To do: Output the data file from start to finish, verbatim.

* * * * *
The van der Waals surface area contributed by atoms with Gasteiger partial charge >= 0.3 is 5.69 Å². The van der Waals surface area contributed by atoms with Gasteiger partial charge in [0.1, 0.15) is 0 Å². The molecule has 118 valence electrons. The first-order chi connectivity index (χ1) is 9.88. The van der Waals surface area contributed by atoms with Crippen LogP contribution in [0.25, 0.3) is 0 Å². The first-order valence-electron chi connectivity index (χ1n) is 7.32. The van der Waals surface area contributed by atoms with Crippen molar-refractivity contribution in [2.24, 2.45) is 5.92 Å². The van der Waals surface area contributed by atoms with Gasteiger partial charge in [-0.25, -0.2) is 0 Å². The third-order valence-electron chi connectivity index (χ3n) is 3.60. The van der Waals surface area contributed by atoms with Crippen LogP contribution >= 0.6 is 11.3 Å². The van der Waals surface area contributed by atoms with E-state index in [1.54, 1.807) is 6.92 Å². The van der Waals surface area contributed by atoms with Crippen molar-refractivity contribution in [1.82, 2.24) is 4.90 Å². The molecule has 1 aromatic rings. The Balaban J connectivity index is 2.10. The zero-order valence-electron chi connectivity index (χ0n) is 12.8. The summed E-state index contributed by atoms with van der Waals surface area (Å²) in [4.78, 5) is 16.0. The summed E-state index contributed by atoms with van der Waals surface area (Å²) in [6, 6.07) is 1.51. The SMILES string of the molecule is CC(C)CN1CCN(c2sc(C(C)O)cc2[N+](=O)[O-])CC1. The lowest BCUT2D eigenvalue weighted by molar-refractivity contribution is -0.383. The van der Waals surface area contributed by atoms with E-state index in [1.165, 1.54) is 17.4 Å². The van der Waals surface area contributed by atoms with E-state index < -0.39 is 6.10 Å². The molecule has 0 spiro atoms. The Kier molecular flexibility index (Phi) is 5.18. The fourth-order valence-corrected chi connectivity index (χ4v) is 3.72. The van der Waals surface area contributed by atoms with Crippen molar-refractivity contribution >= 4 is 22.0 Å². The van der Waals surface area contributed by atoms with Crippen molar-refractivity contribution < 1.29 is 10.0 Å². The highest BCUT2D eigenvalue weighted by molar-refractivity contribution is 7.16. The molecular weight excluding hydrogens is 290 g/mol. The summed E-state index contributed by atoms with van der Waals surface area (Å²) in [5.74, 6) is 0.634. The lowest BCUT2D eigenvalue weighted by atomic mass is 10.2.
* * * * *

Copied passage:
The van der Waals surface area contributed by atoms with Gasteiger partial charge >= 0.3 is 5.69 Å². The van der Waals surface area contributed by atoms with Gasteiger partial charge in [0.1, 0.15) is 0 Å². The molecule has 118 valence electrons. The first-order chi connectivity index (χ1) is 9.88. The van der Waals surface area contributed by atoms with Crippen LogP contribution in [0.25, 0.3) is 0 Å². The first-order valence-electron chi connectivity index (χ1n) is 7.32. The van der Waals surface area contributed by atoms with Crippen molar-refractivity contribution in [2.24, 2.45) is 5.92 Å². The van der Waals surface area contributed by atoms with Gasteiger partial charge in [-0.25, -0.2) is 0 Å². The third-order valence-electron chi connectivity index (χ3n) is 3.60. The van der Waals surface area contributed by atoms with Crippen LogP contribution >= 0.6 is 11.3 Å². The van der Waals surface area contributed by atoms with E-state index in [1.54, 1.807) is 6.92 Å². The van der Waals surface area contributed by atoms with Crippen molar-refractivity contribution in [1.82, 2.24) is 4.90 Å². The molecule has 1 aromatic rings. The Balaban J connectivity index is 2.10. The zero-order valence-electron chi connectivity index (χ0n) is 12.8. The summed E-state index contributed by atoms with van der Waals surface area (Å²) in [4.78, 5) is 16.0. The summed E-state index contributed by atoms with van der Waals surface area (Å²) in [6, 6.07) is 1.51. The SMILES string of the molecule is CC(C)CN1CCN(c2sc(C(C)O)cc2[N+](=O)[O-])CC1. The lowest BCUT2D eigenvalue weighted by molar-refractivity contribution is -0.383. The van der Waals surface area contributed by atoms with E-state index in [1.165, 1.54) is 17.4 Å². The van der Waals surface area contributed by atoms with E-state index < -0.39 is 6.10 Å². The molecule has 0 spiro atoms. The Kier molecular flexibility index (Phi) is 5.18. The fourth-order valence-corrected chi connectivity index (χ4v) is 3.72. The van der Waals surface area contributed by atoms with Crippen molar-refractivity contribution >= 4 is 22.0 Å². The van der Waals surface area contributed by atoms with Crippen molar-refractivity contribution < 1.29 is 10.0 Å². The highest BCUT2D eigenvalue weighted by molar-refractivity contribution is 7.16. The molecular weight excluding hydrogens is 290 g/mol. The summed E-state index contributed by atoms with van der Waals surface area (Å²) in [5.74, 6) is 0.634. The lowest BCUT2D eigenvalue weighted by atomic mass is 10.2.